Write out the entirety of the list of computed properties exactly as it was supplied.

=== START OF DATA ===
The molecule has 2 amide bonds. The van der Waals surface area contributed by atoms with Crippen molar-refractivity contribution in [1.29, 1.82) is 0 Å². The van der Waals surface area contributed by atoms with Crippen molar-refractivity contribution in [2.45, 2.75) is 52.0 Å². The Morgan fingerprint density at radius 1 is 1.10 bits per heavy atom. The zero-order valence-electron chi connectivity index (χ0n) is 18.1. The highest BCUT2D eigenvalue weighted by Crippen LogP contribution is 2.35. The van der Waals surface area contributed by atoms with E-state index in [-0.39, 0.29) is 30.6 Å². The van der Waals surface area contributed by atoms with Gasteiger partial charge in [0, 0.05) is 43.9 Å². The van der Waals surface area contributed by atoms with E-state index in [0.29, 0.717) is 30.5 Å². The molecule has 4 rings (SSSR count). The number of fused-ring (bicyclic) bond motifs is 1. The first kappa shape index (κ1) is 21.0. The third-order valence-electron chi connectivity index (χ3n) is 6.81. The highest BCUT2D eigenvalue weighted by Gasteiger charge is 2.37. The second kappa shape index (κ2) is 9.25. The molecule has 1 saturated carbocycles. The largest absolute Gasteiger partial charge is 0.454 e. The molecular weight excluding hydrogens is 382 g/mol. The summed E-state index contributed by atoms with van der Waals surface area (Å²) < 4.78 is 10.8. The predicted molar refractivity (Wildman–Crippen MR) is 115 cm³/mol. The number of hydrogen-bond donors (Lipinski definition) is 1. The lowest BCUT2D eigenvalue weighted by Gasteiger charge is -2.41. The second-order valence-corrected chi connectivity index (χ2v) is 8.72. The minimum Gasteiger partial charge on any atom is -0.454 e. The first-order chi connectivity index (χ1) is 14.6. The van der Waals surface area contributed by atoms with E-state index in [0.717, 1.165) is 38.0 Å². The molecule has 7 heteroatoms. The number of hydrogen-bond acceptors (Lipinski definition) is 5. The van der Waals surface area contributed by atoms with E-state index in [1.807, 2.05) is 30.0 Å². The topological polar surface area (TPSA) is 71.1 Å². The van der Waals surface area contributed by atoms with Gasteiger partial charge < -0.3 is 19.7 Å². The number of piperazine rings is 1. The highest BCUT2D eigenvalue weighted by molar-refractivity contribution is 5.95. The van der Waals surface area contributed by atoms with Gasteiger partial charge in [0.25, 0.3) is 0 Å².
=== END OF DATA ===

The molecule has 2 amide bonds. The van der Waals surface area contributed by atoms with Crippen molar-refractivity contribution in [1.29, 1.82) is 0 Å². The van der Waals surface area contributed by atoms with Crippen molar-refractivity contribution in [2.45, 2.75) is 52.0 Å². The Morgan fingerprint density at radius 1 is 1.10 bits per heavy atom. The zero-order valence-electron chi connectivity index (χ0n) is 18.1. The highest BCUT2D eigenvalue weighted by Crippen LogP contribution is 2.35. The van der Waals surface area contributed by atoms with E-state index in [-0.39, 0.29) is 30.6 Å². The van der Waals surface area contributed by atoms with Gasteiger partial charge in [0, 0.05) is 43.9 Å². The van der Waals surface area contributed by atoms with E-state index in [0.29, 0.717) is 30.5 Å². The molecule has 4 rings (SSSR count). The number of fused-ring (bicyclic) bond motifs is 1. The first kappa shape index (κ1) is 21.0. The third-order valence-electron chi connectivity index (χ3n) is 6.81. The highest BCUT2D eigenvalue weighted by Gasteiger charge is 2.37. The second kappa shape index (κ2) is 9.25. The molecule has 1 saturated carbocycles. The largest absolute Gasteiger partial charge is 0.454 e. The molecular weight excluding hydrogens is 382 g/mol. The summed E-state index contributed by atoms with van der Waals surface area (Å²) < 4.78 is 10.8. The predicted molar refractivity (Wildman–Crippen MR) is 115 cm³/mol. The number of hydrogen-bond donors (Lipinski definition) is 1. The lowest BCUT2D eigenvalue weighted by Gasteiger charge is -2.41. The second-order valence-corrected chi connectivity index (χ2v) is 8.72. The minimum Gasteiger partial charge on any atom is -0.454 e. The first-order chi connectivity index (χ1) is 14.6. The van der Waals surface area contributed by atoms with E-state index in [0.717, 1.165) is 38.0 Å². The molecule has 7 heteroatoms. The number of hydrogen-bond acceptors (Lipinski definition) is 5. The van der Waals surface area contributed by atoms with E-state index in [1.807, 2.05) is 30.0 Å². The topological polar surface area (TPSA) is 71.1 Å². The van der Waals surface area contributed by atoms with Gasteiger partial charge < -0.3 is 19.7 Å². The number of piperazine rings is 1. The highest BCUT2D eigenvalue weighted by molar-refractivity contribution is 5.95. The van der Waals surface area contributed by atoms with Gasteiger partial charge in [0.25, 0.3) is 0 Å².